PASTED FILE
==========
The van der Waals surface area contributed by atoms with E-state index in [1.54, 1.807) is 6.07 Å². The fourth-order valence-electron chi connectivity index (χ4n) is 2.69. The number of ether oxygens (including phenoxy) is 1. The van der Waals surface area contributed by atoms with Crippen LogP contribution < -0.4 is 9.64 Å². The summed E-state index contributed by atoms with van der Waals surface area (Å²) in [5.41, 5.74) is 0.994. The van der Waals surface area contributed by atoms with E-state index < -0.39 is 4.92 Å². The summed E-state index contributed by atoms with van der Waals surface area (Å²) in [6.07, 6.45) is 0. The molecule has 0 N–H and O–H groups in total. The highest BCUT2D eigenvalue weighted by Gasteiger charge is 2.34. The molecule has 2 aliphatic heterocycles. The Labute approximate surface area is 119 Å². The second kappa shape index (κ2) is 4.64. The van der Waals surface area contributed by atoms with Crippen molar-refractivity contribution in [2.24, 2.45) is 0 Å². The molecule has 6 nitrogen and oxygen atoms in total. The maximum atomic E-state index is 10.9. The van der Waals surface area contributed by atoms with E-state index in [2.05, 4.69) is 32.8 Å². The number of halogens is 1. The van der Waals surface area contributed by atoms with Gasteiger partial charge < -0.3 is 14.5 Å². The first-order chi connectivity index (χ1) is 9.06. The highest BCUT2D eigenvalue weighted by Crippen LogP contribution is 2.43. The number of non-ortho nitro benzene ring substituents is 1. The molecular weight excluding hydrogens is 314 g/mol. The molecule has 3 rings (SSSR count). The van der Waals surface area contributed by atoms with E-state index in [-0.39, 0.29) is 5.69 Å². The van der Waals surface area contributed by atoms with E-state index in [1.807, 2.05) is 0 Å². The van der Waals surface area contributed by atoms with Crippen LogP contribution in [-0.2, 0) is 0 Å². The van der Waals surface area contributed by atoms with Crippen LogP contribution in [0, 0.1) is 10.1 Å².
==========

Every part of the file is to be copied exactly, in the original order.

The van der Waals surface area contributed by atoms with E-state index in [1.54, 1.807) is 6.07 Å². The fourth-order valence-electron chi connectivity index (χ4n) is 2.69. The number of ether oxygens (including phenoxy) is 1. The van der Waals surface area contributed by atoms with Crippen LogP contribution < -0.4 is 9.64 Å². The summed E-state index contributed by atoms with van der Waals surface area (Å²) in [5.41, 5.74) is 0.994. The van der Waals surface area contributed by atoms with E-state index < -0.39 is 4.92 Å². The summed E-state index contributed by atoms with van der Waals surface area (Å²) in [6.07, 6.45) is 0. The molecule has 0 N–H and O–H groups in total. The highest BCUT2D eigenvalue weighted by Gasteiger charge is 2.34. The molecule has 2 aliphatic heterocycles. The Labute approximate surface area is 119 Å². The second kappa shape index (κ2) is 4.64. The van der Waals surface area contributed by atoms with Crippen molar-refractivity contribution in [2.24, 2.45) is 0 Å². The molecule has 6 nitrogen and oxygen atoms in total. The maximum atomic E-state index is 10.9. The van der Waals surface area contributed by atoms with E-state index in [2.05, 4.69) is 32.8 Å². The number of halogens is 1. The van der Waals surface area contributed by atoms with Gasteiger partial charge < -0.3 is 14.5 Å². The first-order chi connectivity index (χ1) is 9.06. The highest BCUT2D eigenvalue weighted by Crippen LogP contribution is 2.43. The number of non-ortho nitro benzene ring substituents is 1. The molecular weight excluding hydrogens is 314 g/mol. The molecule has 3 rings (SSSR count). The van der Waals surface area contributed by atoms with E-state index in [-0.39, 0.29) is 5.69 Å². The van der Waals surface area contributed by atoms with E-state index in [1.807, 2.05) is 0 Å². The van der Waals surface area contributed by atoms with Crippen LogP contribution in [-0.2, 0) is 0 Å². The van der Waals surface area contributed by atoms with Crippen LogP contribution in [0, 0.1) is 10.1 Å².